Other intramural sports programs ‘healthy’ says athletic director
SOUTHWICK – Southwick Regional School Athletic Director Dave Sanschagrin said since the Southwick-Tolland-Granville Regional School Committee decision to switch most fall sports to intramurals, the soccer program has disappeared.
Sanschagrin told the committee last week that an initial survey after the decision resulted in 38 students expressing interest in an intramural soccer team. However, when the program opened, they did not show up.
“We had a couple of kids the first few days,” said Sanschagrin, noting that the vast majority of the 38 students were in grades 7-9.
“Upper classmen were not interested in intramurals,” he said.
Committee member Pamela Petschke she was “surprised about soccer” and asked if there was a reason why, considering during discussions about delaying fall sports the students spoke about wanting to play together and retain and improve their skills.
Sanschagrin said they just didn’t respond to the new intramural program.
“I’m not sure what happened,” he said.
Other sports have proceeded with intramural play, including volleyball, field hockey and cross-country. The golf team is the only team participating in inter-scholastic play. The unified basketball team will play in the “Fall II” season, from late February to April.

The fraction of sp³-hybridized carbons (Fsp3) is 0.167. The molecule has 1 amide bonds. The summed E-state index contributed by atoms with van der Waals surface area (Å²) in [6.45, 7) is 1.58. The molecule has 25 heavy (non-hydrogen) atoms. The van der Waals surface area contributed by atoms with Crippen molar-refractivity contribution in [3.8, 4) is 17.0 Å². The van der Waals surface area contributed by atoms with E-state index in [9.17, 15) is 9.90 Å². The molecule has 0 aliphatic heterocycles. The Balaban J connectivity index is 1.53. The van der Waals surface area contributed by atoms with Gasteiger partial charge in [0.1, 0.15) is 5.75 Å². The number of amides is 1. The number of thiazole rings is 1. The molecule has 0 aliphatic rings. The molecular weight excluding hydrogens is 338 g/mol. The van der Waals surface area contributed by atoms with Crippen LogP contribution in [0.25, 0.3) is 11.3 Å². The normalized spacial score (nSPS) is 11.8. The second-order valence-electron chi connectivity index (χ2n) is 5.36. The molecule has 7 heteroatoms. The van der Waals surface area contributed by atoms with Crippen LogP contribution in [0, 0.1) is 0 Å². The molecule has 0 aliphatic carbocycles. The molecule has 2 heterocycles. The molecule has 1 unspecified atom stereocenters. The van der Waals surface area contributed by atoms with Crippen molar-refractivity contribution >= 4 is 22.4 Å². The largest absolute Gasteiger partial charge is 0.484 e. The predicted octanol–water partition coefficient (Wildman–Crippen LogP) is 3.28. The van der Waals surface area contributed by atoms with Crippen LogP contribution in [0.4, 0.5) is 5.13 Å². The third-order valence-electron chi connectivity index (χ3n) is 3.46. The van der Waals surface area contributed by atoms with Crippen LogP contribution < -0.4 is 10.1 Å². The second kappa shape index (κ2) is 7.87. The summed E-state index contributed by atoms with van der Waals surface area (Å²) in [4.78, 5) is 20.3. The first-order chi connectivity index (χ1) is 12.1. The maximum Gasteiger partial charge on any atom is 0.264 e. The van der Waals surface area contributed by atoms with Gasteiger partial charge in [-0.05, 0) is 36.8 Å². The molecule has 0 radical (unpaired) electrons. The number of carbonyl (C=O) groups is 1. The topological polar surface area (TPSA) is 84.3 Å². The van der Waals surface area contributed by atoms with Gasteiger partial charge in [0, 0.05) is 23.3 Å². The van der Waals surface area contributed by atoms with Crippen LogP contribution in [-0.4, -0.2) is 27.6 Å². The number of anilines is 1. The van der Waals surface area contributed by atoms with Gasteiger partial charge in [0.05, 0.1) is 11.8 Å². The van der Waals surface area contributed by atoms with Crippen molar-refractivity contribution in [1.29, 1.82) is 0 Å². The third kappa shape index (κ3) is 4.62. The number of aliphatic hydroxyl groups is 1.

“Those [programs] are healthy and I will continue to monitor them,” Sanschagrin said.
The intramural team players are following social distancing guidelines, he added.
“Volleyball is playing outside,” Sanschagrin said. “Masks are worn and everyone has a separate space to put their equipment and go to for water or mask breaks.”
Students are separated into cohorts and those cohorts stay together.
“Spectators are not allowed on the field and we ask them to wait in their cars,” Sanchagrin said.
Prior to Sanschagrin’s update, Superintendent Jennifer Willard acknowledged letters sent from students and families, many objecting to the intramural program and advocating for a full sports season. Some pointed out that there would be little to no teams to play in a Fall II season because most schools in the area are playing now. Some also questioned whether or not Willard consulted with the town Board of Health and nurse before making her recommendation.
Willard has stated previously during committee meetings that she meets regularly with those groups, and others, to discuss COVID-19 and other health and safety concerns.
“I meet weekly with the Board of Health and public nurse,” Willard said, noting other parties who participate in the meetings.
Willard has said over the course of discussions regarding sports that it was a difficult decision and her recommendation was based solely in her role as superintendent and her charge to keep all staff and all students safe.